Bergama, Turkey is a city in the west of the country, located near the Bakray river and is home to the ruins of the Roman city of Pergamon (or Pergamum), which lie to the north and west of the modern day site. The ancient city is believed to have had a population of around 150,000 people at its peak in the First Century AD. Thanks to GeoEye who have provided a high resolution satellite image of the region, we can see the relationship between the modern city and its ancient past.
Of all the amazing sites in the area surrounding Bergama, it is just as important to note the missing piece – The Zeus Altar, also known as the Pergamon Altar. Hosted in the Pergamon Museum, Berlin, this amazing example of Hellenic art depicts scenes from ‘Gigantomachy’ – the battle of the Greek gods against the giants. The story of how this stunning piece of architecture ended up in Germany is a remarkably similar tale to how the Elgin Marbles ended up in the British Museum, and you can read about it (as well as viewing a slideshow of the Pergamon Altar) in Jon’s blogpost.
Can you spot any famous sites in the map below? The following landmarks are all in there:
The Acropolis of Pergamon was built by Commander Eumenes II, who had taken the Acropolis of Athens as an precedent for his new design, and upon completion, adorned it with fine arts and decor, making it one of the most beautiful places the world had seen. The Acropolis of Pergamon is home to several key sites, such as Temples to Athena, Zeus and Trajan, a theatre, the Queen’s Gardens and military barracks.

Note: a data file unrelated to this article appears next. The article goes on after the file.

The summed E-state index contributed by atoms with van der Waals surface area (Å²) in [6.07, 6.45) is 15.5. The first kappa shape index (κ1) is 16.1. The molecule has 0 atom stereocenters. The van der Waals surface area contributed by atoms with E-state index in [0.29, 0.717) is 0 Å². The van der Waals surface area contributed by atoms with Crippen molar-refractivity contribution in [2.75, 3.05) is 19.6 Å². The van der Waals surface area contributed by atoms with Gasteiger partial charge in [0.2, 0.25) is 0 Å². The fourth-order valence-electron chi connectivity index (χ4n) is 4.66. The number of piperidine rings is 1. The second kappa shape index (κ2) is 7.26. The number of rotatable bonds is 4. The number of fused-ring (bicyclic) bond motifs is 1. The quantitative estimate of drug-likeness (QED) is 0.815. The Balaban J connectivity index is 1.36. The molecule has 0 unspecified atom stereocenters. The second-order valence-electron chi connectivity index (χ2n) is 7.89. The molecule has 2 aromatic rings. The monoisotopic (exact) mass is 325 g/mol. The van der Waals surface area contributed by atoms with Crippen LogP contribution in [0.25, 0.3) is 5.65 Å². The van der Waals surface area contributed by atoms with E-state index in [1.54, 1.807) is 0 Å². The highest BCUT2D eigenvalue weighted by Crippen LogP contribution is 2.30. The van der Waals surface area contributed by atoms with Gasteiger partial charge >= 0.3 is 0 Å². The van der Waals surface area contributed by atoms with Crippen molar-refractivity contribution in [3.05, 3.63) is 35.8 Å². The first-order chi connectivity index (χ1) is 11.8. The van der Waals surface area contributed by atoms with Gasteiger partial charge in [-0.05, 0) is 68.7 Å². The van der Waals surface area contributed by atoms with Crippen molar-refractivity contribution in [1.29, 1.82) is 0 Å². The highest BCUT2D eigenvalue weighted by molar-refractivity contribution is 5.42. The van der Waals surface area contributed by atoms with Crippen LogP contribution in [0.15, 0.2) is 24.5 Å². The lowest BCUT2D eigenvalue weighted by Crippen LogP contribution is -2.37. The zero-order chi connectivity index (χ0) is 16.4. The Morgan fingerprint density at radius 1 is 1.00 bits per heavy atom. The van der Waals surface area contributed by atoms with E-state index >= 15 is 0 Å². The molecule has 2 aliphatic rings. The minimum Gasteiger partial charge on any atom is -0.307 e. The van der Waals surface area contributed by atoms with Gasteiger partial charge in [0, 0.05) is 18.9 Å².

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The road to the Acropolis begins with a Gate, which leads up to the Lower Agora. The surrounding buildings contained a gymnasium and Roman baths, as well as Temples dedicated to Hera and Demeter.
To the south-west of the city is the Theatre of Pergamon, which has one of the steepest inclines of any built by the Romans. Built in the 3rd Century BC, it has a capacity of up to 10,000 people. Nearby is the Asklepieion complex, with the Temple of Asklepius, a library, a round building and a Propylon.
The Satellite Image is courtesy of GeoEye.